MEC has a 55-year tradition of outstanding performance on some of the nation’s most high-profile transportation projects. To date we have completed over $3 billion of transportation projects nationwide. With our skilled and dedicated personnel, combined with cutting edge installation methods and project controls, MEC is setting new standards across every aspect of the market.
When it opened in 1959, the original Central Artery comfortably carried about 75,000 vehicles a day. By the late 1980s, it carried upwards of 200,000, making it one of the most congested highways in the United States. This extraordinary traffic mess, often congested for 16 hours per day, represented a continuous economic and quality-of-life drain on Boston and New England.
The Grand Opening of the first phase of the TECO Line Streetcar System took place on Saturday, October 19, 2002. The line is a 2.3 mile section of double and single track that connects the downtown area with the Channelside district and historic Ybor City.
This bid-build project for the traction power electrification of Charlottte’s first light rail system included installation of 7 miles of at-grade and 3 miles of elevated track. Eight pre-fabricated 1.5MW substations and related feeder work were performed along the main right of way. In addition, 2 miles of simple catenary, substations and auxilliary systems were provided at the yard and maintentance facility.
Prior to the start of the 2002 Winter Olympics, construction was completed on the Salt Lake City TRAX, Fast Track Design/Build University Extension Project. This project was a 4.3-mile extension to the original TRAX System, and was designed to provide service to the campus at the University of Utah from the downtown Salt Lake City area.
Mass. Electric Construction Co. (MEC) was a subcontractor to Kiewit and the scope of work included the install of the traction electrification (17 traction power substations and 19 miles of double-track overhead catenary), signal system, 100 variable message signs, communications system, and a new Operations Control Center tying in the new and existing LRT lines. This new extension was larger than the entire existing LRT system.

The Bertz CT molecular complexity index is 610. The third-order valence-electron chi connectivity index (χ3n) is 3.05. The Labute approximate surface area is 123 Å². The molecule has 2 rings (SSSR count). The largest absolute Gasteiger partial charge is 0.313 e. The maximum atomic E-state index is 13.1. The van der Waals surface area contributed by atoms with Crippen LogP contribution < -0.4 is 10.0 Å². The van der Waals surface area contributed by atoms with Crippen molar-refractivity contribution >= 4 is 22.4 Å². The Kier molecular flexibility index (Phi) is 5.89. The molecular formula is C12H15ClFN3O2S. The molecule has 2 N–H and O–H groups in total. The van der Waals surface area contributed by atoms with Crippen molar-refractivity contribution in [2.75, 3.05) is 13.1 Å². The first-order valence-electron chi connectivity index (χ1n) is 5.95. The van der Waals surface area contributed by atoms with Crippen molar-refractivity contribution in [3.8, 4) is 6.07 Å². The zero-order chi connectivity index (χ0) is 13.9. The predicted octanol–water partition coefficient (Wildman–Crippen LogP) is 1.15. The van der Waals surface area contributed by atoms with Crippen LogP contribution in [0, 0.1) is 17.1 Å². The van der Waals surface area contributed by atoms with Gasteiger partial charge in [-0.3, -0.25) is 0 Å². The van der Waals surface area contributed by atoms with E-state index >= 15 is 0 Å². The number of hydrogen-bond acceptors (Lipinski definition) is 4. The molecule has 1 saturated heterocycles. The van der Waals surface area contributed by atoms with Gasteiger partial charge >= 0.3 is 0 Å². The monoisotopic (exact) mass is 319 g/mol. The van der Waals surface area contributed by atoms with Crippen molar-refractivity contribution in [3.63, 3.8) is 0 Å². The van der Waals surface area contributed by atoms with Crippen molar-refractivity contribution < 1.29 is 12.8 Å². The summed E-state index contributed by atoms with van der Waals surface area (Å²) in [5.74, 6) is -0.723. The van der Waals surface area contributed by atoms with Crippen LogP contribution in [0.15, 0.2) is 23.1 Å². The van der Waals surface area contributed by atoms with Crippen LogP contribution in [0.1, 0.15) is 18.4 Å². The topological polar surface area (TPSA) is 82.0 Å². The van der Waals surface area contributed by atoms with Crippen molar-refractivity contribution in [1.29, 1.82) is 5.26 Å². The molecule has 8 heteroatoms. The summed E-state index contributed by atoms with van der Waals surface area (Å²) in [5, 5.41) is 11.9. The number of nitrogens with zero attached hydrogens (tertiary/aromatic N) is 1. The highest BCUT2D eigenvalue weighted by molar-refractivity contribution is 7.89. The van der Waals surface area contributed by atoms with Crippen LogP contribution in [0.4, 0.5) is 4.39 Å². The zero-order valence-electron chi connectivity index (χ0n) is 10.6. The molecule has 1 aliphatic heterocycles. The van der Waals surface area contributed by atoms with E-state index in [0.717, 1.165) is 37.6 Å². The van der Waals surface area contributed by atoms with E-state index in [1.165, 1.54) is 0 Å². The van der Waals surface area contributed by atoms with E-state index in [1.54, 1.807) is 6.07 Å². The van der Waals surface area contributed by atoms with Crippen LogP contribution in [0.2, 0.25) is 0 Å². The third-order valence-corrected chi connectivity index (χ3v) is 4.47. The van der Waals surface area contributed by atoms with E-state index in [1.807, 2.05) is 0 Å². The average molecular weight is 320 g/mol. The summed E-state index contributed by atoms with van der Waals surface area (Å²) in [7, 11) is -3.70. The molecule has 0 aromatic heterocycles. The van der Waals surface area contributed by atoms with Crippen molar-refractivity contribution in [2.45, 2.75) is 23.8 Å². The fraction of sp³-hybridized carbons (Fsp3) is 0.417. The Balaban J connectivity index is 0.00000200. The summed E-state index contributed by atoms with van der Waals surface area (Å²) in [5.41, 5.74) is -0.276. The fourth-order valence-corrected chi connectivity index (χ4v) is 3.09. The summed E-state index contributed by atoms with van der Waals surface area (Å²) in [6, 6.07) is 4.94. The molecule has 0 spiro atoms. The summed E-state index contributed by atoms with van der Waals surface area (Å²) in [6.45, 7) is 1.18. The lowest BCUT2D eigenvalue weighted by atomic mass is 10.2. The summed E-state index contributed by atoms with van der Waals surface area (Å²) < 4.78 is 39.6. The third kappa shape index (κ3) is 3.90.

This project entailed rehabilitation of eight segments of catenary lines from New Rochelle to Sunnyside Yard. The existing systems, which were installed in the 1920s and 1930s, were due for rehabilitation because of age and as a preventative measure to help ensure that the catenary lines would hold in extreme weather events, such as a windstorm.
Mass. Electric Construction Co. (MEC) was the prime contractor for the installation of this security system on 18 bridges over the Delaware River. The project spaned over 140 miles in length and also includes seven facilities. The scope of work includes installing 300 CCTV cameras. The contract is administered under split milestones; the first five sites were completed in 13 months from issuance of NTP and the remaining facilities must be completed 19 months from issuance of NTP. The contact includes a three year maintenance period with a two year option to extend the maintenance period to a total of five years.
In light of the threat presented by the terrorist attacks of September 11, 2001, the Massachusetts Turnpike Authority had to come up with a way to monitor its new $15 Billion underground highway. Mass. Electric Construction Co. (MEC) was selected to be the installer for the security system, which would allow the new Central Artery/Tunnel (CA/T) system to be monitored from one central location.
This project involves the rehabilitation of the District of Columbia’s oldest transit corridor using multiple procurement methods. This best value fixed price project includes design-build bid items, bid-build bid items, and the remainder is JOC (Job Order Contracting) work. The Washington Metropolitan Area Transit Authority (WMATA) Redline Project covers 6-miles of 3rd rail powered double track in a tunnel and on elevated guide-way.
As the signature of Boston’s Big Dig project, the Leonard P. Zakim/Bunker Hill Bridge (Zakim Bridge), completed in 2002 and fully opened in 2004 is not only the world’s widest asymmetrical cable-stayed bridge, but it is also the first asymmetrical cable-stayed bridge in the nation. The bridge, which spans from Boston’s North End to Charlestown, MA, consists of ten lanes, and merges I-93 and U.S. Route 1 traffic across the Charles River, into and out of the Thomas P. O’Neill Jr. Tunnel.
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